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  • Ohio State's recruiting class received a much-needed jolt to kick off its first signing period without Urban Meyer since 2011.
By Ross Dellenger
December 19, 2018

On the brink of announcing the most significant decision of his life, Zach Harrison briefly fumbled with a zipper. Harrison, the five-star defensive end prospect choosing among Ohio State, Penn State and Michigan, stood behind a podium in front of hundreds of classmates gathered at his high school’s auditorium on Wednesday prepared for his big reveal. “It’s been a long process, but I’ve decided to continue my academic and football career at, uh,” Harrison said, grabbing the top zipper of his hooded jacket and yanking it down to reveal a scarlet T-shirt, “THE Ohio State University!”

Harrison’s commitment on Day 1 of the early signing period reminds us all that OSU, with or without Urban Meyer, can win the biggest Midwest recruiting battles with its Big Ten neighbors. Harrison provided new coach Ryan Day with a much-needed jolt after a pair of defections, quelled fear that the Buckeyes’ class would come crumbling down because of Meyer’s retirement, and has OSU in position to complete one of the nation’s best signing groups come February. In all, Ohio State signed 15 players on Wednesday, grabbing a pair of non-committed guys (Harrison and three-star defensive tackle Jaden McKenzie) while losing two commitments to the SEC (defensive back Jordan Battle to Alabama and quarterback Dwan Mathis to Georgia).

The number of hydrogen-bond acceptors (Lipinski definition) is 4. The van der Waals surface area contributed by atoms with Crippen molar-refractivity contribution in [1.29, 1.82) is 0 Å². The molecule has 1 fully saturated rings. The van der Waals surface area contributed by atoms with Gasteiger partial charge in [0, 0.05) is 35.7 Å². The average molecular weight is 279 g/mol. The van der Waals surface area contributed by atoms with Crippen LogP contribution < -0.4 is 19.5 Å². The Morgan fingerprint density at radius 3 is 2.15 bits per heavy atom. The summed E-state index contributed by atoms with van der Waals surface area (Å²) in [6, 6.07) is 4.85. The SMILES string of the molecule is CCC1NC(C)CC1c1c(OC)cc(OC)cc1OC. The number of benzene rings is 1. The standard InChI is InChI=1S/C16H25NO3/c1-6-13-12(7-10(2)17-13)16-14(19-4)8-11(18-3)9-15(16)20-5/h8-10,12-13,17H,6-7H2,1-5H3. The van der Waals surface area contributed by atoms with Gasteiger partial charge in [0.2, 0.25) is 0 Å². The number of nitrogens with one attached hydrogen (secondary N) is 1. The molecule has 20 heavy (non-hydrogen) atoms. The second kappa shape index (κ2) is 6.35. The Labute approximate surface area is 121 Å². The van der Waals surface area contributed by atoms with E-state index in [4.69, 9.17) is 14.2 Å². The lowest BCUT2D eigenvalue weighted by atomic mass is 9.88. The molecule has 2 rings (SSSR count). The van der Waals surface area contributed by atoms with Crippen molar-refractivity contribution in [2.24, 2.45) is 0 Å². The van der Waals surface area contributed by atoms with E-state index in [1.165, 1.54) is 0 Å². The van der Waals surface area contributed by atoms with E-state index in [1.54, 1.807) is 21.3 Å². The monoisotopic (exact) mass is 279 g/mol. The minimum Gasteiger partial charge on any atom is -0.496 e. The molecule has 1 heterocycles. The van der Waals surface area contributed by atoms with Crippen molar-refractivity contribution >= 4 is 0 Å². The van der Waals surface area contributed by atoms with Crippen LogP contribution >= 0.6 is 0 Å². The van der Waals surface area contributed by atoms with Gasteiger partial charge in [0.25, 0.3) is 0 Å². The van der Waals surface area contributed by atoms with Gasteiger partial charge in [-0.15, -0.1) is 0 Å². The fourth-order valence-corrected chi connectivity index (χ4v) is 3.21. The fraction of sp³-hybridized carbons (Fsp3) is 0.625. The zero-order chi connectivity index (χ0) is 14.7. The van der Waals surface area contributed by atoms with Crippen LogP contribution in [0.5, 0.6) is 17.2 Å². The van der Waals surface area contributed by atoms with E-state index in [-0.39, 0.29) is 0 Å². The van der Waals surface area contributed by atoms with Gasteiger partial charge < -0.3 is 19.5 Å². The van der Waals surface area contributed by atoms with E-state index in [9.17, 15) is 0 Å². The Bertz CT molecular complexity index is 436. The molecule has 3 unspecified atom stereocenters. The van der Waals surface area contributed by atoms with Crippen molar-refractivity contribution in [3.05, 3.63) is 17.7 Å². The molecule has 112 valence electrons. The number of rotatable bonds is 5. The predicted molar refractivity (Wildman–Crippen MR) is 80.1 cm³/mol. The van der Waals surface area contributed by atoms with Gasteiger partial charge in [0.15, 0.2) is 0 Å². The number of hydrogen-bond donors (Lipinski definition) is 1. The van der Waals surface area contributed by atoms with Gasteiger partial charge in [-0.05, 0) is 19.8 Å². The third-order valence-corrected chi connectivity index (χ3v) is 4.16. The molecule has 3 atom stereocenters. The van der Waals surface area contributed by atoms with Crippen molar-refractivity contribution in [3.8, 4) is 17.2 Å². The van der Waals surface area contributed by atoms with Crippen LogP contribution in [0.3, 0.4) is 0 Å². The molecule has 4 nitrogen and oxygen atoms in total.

The former was expected (Battle flirted with the Tide for a while). The latter was not (Mathis didn’t even visit UGA). Mathis served as the lone quarterback commit in OSU’s class, leaving Day in scramble mode ahead of the traditional signing date in February. The move left many shocked and looking for answers. Was this because of Urban!? No, many assumed Mathis’ flip involved OSU’s reported pursuit of Georgia transfer quarterback Justin Fields. It did involve Fields, Mathis told the Detroit Free Press, but it had nothing to do with the Buckeyes’ pursuit of him. Fields’ departure from UGA’s roster opened a spot for Mathis. “I’ve been wavering back and forth for the last couple of days,’’ he said. “I decided to go to Georgia because my chances of playing.’’ And, thus, the next six weeks for Day is to find a quarterback. Many expect starter Dwayne Haskins to turn pro, leaving the Buckeyes with just two returning scholarship quarterbacks in 2019, Tate Martell and Matthew Baldwin. That’s two QBs short of the number Day prefers to keep on his roster.